6.Development_strategy

6.Development_strategy - DevelopmentStrategyand RegimeType:...

Info iconThis preview shows pages 1–3. Sign up to view the full content.

View Full Document Right Arrow Icon
Development Strategy and Regime Type: Why Doesn't Democracy Matter? Brian E Crisp The development strategy literature argues that autonomous bureaucrats in authoritarian Asian NICs followed successful export-led growth strategies while Latin American policymakers were pressured by mobilized sectors to maintain doomed import substitu- tion industrialization. What is more, this ISI strategy made the consolidation of democ- racy impossible. However, my research on Venezuela indicates that ISI and democracy can be made compatible---the democratic state was penetrated by business and labor, those avenues for penetration were protected from electoral politics, and the relative participation of business and labor remained fluid. How are recently established democ- racies being made compatible with a new market-oriented development strategy? Evi- dence from East Asia and Latin America indicates that the transition to market-oriented economies and the institutionalization of participation by key sectors have not gone together. Policymakers are trying to isolate bureaucrats from public pressure and cen- tralize power away from bodies vulnerable to electoral oversight. The "deinstitution- alization" of democratic politics may make the relationship between regime type and development strategy unstable. T he comparative development strategy literature does much to advance our understanding of economic motivations and consequences of diverse actors including the state, capital and, to a lesser degree, labor. Scholars have fruitfully compared newly industrialized countries (NICs) in Asia and Latin America and offered explanations for regional differences in economic strategy and performance (Haggard 1990; Gereffi and Wyman 1990). Drawing conclusions about the rational- ity of behavior by politicians, bureaucrats, and economic interest groups requires Brian F. Crisp is Assistant Professor of Political Science at the University of Arizona. He has pub- lished several articles and book chapters on interest group participation, presidentialism, and economic development. His most recent articles appear in the Latin American Research Review and the Journal of Interamerican Studies and Worm Affairs. His book, Democratic Institutional Design." the Power and Incentives of Venezuelan Politicians and Interest Groups, will be published by Stanford University Press in 1999. Studies in Comparative International Development, Spring 1998, Vol. 33, no. 1, 8--41.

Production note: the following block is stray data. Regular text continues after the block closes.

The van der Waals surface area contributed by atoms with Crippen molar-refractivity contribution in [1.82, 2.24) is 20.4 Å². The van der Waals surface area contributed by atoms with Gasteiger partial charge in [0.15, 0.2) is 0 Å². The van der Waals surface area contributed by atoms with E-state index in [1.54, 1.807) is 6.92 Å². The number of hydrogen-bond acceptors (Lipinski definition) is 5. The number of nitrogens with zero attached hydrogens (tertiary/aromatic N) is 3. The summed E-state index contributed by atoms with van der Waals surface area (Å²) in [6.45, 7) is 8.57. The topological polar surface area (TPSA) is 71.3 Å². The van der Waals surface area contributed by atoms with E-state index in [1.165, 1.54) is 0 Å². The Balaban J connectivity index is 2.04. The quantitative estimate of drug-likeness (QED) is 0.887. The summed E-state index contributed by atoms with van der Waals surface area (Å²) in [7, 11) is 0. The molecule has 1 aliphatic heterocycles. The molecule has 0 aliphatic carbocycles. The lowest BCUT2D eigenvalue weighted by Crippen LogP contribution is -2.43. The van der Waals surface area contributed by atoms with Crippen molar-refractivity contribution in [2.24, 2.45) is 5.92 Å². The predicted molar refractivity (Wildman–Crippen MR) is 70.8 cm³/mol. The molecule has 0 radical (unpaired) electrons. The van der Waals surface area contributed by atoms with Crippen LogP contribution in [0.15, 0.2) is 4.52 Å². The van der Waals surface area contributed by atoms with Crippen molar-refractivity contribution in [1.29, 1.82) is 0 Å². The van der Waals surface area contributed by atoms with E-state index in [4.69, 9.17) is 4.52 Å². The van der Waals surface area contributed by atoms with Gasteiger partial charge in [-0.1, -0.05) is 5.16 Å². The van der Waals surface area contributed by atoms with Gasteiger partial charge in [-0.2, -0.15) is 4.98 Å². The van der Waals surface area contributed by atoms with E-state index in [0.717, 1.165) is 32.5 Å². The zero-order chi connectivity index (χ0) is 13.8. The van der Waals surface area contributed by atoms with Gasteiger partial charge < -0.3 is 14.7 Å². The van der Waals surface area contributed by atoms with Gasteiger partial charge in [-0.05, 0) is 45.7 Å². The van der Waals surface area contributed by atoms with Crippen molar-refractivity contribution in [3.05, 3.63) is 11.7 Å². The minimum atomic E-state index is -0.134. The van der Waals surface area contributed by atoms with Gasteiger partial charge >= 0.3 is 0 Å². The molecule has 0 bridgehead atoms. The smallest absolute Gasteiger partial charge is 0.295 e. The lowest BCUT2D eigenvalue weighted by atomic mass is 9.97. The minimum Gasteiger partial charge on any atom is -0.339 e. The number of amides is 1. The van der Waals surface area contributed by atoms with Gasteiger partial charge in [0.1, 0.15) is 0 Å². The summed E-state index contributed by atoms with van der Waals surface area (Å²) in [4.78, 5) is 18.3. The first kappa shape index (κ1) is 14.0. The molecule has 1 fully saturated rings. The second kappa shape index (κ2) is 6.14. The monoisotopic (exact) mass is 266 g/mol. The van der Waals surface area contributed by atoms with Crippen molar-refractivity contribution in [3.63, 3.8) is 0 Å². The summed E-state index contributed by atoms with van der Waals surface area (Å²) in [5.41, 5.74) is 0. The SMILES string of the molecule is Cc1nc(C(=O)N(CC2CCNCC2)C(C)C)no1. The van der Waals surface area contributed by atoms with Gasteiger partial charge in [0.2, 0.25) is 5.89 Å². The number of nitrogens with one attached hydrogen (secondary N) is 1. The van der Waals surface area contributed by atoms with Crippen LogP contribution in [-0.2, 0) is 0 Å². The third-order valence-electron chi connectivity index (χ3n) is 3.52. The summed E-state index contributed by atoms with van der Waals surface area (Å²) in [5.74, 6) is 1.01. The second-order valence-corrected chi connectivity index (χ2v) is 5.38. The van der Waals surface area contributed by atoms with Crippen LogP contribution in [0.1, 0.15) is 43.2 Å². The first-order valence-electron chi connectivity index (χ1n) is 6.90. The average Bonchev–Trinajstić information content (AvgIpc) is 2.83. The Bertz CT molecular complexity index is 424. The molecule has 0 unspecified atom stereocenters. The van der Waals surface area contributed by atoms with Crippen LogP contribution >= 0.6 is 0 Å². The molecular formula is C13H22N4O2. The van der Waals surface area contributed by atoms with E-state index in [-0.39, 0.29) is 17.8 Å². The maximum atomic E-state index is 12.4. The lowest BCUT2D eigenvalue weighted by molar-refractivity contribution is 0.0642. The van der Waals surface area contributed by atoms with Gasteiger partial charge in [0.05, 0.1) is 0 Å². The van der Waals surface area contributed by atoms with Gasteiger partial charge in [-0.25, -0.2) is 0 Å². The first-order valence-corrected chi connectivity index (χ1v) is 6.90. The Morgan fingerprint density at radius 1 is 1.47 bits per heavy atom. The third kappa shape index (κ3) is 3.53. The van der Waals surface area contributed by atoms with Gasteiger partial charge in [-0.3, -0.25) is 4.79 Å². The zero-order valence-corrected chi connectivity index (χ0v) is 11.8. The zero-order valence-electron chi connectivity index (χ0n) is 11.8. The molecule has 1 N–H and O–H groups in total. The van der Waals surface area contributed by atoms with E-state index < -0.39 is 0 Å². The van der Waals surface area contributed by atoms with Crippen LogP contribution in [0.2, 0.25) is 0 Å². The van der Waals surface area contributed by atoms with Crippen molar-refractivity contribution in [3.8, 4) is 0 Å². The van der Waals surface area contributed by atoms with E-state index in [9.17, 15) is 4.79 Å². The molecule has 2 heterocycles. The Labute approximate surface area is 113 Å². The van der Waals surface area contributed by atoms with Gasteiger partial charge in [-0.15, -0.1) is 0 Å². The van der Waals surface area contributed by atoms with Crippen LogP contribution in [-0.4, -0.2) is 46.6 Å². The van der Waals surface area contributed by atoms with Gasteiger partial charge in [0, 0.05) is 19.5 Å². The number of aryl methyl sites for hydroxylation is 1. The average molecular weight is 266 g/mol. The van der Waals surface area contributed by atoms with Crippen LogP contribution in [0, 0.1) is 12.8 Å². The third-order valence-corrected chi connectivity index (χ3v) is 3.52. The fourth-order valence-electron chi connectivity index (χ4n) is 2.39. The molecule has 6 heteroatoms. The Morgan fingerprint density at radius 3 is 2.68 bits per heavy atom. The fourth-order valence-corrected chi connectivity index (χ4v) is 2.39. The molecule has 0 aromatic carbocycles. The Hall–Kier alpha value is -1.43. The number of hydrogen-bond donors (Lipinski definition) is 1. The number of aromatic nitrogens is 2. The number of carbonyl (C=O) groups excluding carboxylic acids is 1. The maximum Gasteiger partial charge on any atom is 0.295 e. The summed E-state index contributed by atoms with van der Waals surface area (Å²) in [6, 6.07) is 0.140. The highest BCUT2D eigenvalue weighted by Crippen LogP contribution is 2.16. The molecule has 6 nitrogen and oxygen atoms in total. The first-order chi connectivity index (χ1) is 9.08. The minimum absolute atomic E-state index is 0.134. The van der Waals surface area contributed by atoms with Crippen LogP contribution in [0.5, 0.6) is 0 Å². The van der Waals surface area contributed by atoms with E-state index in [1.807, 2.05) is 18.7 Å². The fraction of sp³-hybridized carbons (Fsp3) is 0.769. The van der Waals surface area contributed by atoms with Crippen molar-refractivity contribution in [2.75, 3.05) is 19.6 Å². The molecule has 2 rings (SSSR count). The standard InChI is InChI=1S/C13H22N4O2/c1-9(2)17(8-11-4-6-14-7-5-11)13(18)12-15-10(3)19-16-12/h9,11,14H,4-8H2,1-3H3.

Background image of page 1

Info iconThis preview has intentionally blurred sections. Sign up to view the full version.

View Full DocumentRight Arrow Icon
Crisp 9 careful attention to the political contexts in which they operate. "[T]he organizers of interest groups are rational actors; but that also implies that they are strategic. The structure of political institutions and the conduct of politicians shapes the structure and strategies of interest organization; what is optimal lobbying strategy in one political setting would be ineffective in another" (Bates 1992, 282-83). The devel- opment strategy literature pays attention to differences in interest group actors and
Background image of page 2
Image of page 3
This is the end of the preview. Sign up to access the rest of the document.

This note was uploaded on 09/28/2011 for the course ECON 383 taught by Professor Nafeezfatima during the Fall '11 term at Waterloo.

Page1 / 34

6.Development_strategy - DevelopmentStrategyand RegimeType:...

This preview shows document pages 1 - 3. Sign up to view the full document.

View Full Document Right Arrow Icon
Ask a homework question - tutors are online